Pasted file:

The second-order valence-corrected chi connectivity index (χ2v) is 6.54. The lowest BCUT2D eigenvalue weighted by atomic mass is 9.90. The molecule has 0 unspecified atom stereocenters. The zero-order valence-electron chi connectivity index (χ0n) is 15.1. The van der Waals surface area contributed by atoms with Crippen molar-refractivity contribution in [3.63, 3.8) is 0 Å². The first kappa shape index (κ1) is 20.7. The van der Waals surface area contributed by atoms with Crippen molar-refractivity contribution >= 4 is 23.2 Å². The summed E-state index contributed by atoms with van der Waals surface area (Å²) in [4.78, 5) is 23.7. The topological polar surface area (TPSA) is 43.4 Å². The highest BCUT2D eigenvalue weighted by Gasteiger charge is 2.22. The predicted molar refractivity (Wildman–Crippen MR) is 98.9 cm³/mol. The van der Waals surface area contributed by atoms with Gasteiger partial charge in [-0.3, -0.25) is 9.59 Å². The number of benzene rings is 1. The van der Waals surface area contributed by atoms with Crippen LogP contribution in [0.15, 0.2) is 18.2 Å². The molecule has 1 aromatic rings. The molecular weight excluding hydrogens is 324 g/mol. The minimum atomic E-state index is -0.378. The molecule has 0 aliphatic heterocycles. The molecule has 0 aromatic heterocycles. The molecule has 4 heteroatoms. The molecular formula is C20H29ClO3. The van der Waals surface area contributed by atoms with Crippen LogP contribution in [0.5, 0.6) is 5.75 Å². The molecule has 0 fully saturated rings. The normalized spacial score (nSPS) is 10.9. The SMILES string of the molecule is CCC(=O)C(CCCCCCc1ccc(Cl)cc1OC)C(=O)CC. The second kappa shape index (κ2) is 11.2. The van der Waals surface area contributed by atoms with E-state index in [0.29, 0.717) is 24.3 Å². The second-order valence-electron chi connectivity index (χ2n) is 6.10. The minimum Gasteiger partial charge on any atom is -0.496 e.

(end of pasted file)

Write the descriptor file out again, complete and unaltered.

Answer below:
The second-order valence-corrected chi connectivity index (χ2v) is 6.54. The lowest BCUT2D eigenvalue weighted by atomic mass is 9.90. The molecule has 0 unspecified atom stereocenters. The zero-order valence-electron chi connectivity index (χ0n) is 15.1. The van der Waals surface area contributed by atoms with Crippen molar-refractivity contribution in [3.63, 3.8) is 0 Å². The first kappa shape index (κ1) is 20.7. The van der Waals surface area contributed by atoms with Crippen molar-refractivity contribution >= 4 is 23.2 Å². The summed E-state index contributed by atoms with van der Waals surface area (Å²) in [4.78, 5) is 23.7. The topological polar surface area (TPSA) is 43.4 Å². The highest BCUT2D eigenvalue weighted by Gasteiger charge is 2.22. The predicted molar refractivity (Wildman–Crippen MR) is 98.9 cm³/mol. The van der Waals surface area contributed by atoms with Gasteiger partial charge in [-0.3, -0.25) is 9.59 Å². The number of benzene rings is 1. The van der Waals surface area contributed by atoms with Crippen LogP contribution in [0.15, 0.2) is 18.2 Å². The molecule has 1 aromatic rings. The molecular weight excluding hydrogens is 324 g/mol. The minimum atomic E-state index is -0.378. The molecule has 0 aliphatic heterocycles. The molecule has 0 aromatic heterocycles. The molecule has 4 heteroatoms. The molecular formula is C20H29ClO3. The van der Waals surface area contributed by atoms with Crippen LogP contribution in [0.5, 0.6) is 5.75 Å². The molecule has 0 fully saturated rings. The normalized spacial score (nSPS) is 10.9. The SMILES string of the molecule is CCC(=O)C(CCCCCCc1ccc(Cl)cc1OC)C(=O)CC. The second kappa shape index (κ2) is 11.2. The van der Waals surface area contributed by atoms with E-state index in [0.29, 0.717) is 24.3 Å². The second-order valence-electron chi connectivity index (χ2n) is 6.10. The minimum Gasteiger partial charge on any atom is -0.496 e.